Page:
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Federal Reserve Bank of Boston
Supervisory Research and Analysis Working Papers
Offshoring, Low-skilled Immigration, and Labor Market Polarization
Federico S. Mandelman
Andrei Zlate
Abstract

During the last three decades, the U.S. labor market has been characterized by its employment polarization. As jobs in the middle of the skill distribution have shrunk, employment has expanded in high- and low-skill occupations. Real wages have not followed the same pattern. While earnings for high-skill occupations have risen robustly, wages for both low- and middle-skill workers have remained subdued. We attribute this outcome to the rise in offshoring and low-skilled immigration, and develop a three-country stochastic growth model to rationalize their asymmetric effect on employment and wages, as well as their implications for U.S. welfare. In the model, the increase in offshoring negatively affects middle-skill occupations but benefits the high-skill ones, which in turn boosts aggregate productivity. As the income of high-skill occupations rises, so does the demand for complementary services provided by low-skill workers. However, low-skill wages remain depressed due to the rise in low-skilled immigration. Native workers react to immigration by investing in training. Offshoring and low-skilled immigration improve aggregate welfare in the U.S. economy, notwithstanding their asymmetric impact on native workers of different skill levels. The model is estimated using data on real GDP, U.S. employment by skill group, and enforcement at the U.S.-Mexico border.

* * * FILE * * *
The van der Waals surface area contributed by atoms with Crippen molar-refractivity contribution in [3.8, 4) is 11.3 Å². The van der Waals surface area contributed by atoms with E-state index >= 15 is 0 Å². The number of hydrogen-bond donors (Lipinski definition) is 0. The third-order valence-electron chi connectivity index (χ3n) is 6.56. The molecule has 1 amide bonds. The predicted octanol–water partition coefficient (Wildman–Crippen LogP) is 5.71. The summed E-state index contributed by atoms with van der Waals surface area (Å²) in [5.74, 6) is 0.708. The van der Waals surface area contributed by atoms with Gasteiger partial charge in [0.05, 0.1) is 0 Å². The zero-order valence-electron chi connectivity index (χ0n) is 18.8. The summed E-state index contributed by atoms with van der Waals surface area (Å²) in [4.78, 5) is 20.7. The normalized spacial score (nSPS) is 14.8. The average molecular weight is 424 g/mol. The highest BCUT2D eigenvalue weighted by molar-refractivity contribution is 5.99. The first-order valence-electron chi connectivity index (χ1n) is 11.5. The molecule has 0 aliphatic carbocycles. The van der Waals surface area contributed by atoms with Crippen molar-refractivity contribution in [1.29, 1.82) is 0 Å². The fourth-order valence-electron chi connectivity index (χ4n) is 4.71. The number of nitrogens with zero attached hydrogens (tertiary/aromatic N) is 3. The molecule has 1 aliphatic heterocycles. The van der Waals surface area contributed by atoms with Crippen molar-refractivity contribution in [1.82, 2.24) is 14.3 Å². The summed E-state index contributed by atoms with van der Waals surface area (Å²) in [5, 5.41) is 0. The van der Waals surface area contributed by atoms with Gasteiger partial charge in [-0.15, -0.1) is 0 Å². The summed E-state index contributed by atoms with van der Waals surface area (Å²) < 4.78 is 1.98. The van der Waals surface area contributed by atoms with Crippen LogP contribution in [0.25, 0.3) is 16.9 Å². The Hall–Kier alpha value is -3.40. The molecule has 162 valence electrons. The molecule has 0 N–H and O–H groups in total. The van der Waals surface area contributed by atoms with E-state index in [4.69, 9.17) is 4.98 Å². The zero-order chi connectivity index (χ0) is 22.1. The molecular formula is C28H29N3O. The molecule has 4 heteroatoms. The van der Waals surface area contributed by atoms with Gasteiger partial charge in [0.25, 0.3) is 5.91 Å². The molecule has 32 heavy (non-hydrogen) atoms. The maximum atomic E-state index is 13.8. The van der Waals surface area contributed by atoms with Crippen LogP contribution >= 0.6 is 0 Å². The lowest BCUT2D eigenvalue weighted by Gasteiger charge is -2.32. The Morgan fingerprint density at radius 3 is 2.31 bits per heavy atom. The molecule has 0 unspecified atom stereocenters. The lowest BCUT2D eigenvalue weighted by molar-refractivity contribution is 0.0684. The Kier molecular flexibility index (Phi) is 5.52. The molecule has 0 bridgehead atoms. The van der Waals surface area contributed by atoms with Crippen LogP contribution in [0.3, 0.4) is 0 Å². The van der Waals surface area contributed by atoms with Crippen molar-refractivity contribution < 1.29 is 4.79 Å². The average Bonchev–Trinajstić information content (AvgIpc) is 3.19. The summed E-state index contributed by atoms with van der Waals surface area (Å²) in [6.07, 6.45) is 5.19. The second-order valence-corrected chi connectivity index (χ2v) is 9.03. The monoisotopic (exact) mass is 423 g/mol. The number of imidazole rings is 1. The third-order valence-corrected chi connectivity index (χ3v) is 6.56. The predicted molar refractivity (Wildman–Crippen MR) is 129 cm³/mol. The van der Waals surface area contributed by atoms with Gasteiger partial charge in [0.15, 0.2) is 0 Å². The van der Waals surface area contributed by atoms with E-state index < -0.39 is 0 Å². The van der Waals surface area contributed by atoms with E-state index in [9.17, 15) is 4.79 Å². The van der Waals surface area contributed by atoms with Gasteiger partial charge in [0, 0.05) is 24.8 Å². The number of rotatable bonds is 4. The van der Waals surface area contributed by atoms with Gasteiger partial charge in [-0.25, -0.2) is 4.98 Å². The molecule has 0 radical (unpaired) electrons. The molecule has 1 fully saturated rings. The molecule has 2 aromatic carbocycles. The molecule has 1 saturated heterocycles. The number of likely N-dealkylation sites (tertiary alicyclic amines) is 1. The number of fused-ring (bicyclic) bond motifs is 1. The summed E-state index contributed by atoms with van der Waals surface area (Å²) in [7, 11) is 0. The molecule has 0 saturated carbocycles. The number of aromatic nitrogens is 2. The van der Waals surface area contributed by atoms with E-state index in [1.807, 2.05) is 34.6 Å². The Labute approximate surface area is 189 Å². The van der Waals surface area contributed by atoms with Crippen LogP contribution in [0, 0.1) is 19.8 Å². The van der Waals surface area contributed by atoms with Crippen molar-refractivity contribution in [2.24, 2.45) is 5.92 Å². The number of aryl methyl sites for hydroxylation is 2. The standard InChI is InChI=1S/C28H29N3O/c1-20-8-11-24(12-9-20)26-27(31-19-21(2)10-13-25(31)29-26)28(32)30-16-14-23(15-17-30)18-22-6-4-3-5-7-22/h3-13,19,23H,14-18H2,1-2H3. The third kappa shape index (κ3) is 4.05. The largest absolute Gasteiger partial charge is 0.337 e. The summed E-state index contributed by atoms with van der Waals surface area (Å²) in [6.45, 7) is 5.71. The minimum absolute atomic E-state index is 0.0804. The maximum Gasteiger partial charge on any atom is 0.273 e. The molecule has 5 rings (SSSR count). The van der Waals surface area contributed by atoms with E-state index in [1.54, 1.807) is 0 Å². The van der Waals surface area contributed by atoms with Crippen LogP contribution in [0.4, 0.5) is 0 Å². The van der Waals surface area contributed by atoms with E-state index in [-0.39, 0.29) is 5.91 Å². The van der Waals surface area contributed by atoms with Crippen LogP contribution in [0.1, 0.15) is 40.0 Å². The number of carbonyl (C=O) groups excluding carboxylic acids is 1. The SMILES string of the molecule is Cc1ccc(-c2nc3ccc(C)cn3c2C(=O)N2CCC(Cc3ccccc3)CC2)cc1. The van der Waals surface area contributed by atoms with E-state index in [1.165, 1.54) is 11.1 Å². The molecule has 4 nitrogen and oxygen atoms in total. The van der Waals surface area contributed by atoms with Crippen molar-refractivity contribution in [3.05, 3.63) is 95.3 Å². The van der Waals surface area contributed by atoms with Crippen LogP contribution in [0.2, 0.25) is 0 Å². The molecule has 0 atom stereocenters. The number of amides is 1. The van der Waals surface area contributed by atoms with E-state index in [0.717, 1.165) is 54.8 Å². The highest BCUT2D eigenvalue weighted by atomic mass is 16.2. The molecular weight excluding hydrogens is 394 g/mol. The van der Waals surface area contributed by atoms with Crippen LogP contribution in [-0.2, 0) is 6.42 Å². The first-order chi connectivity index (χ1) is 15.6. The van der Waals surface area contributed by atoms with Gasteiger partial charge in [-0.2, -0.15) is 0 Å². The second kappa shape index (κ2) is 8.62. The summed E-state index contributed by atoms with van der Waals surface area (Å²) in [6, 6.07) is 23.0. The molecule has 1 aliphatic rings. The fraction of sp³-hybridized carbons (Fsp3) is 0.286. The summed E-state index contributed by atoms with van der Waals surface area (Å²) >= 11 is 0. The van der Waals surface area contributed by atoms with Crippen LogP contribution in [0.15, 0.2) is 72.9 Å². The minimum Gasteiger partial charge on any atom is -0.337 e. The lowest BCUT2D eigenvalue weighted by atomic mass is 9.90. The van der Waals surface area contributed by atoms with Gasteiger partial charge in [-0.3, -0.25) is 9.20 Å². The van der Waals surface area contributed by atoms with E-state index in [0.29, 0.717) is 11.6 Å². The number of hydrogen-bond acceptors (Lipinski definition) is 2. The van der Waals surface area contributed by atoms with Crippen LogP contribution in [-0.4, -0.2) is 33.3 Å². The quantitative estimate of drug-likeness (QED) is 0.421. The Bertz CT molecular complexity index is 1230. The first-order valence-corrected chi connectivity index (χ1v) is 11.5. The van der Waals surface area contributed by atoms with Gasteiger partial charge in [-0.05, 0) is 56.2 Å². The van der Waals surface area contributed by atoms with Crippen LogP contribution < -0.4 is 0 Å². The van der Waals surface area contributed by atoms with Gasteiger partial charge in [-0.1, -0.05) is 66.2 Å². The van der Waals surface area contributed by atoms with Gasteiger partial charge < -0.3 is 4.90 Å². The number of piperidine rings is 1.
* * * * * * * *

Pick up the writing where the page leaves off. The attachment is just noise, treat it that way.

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Federico S. Mandelman & Andrei Zlate, Offshoring, Low-skilled Immigration, and Labor Market Polarization, Federal Reserve Bank of Boston, Supervisory Research and Analysis Working Papers RPA 16-3, 30 Sep 2016.
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Keywords: International labor migration; offshoring; labor market polarization; task upgrading; heterogeneous workers
For corrections, contact Andrei Zlate ()
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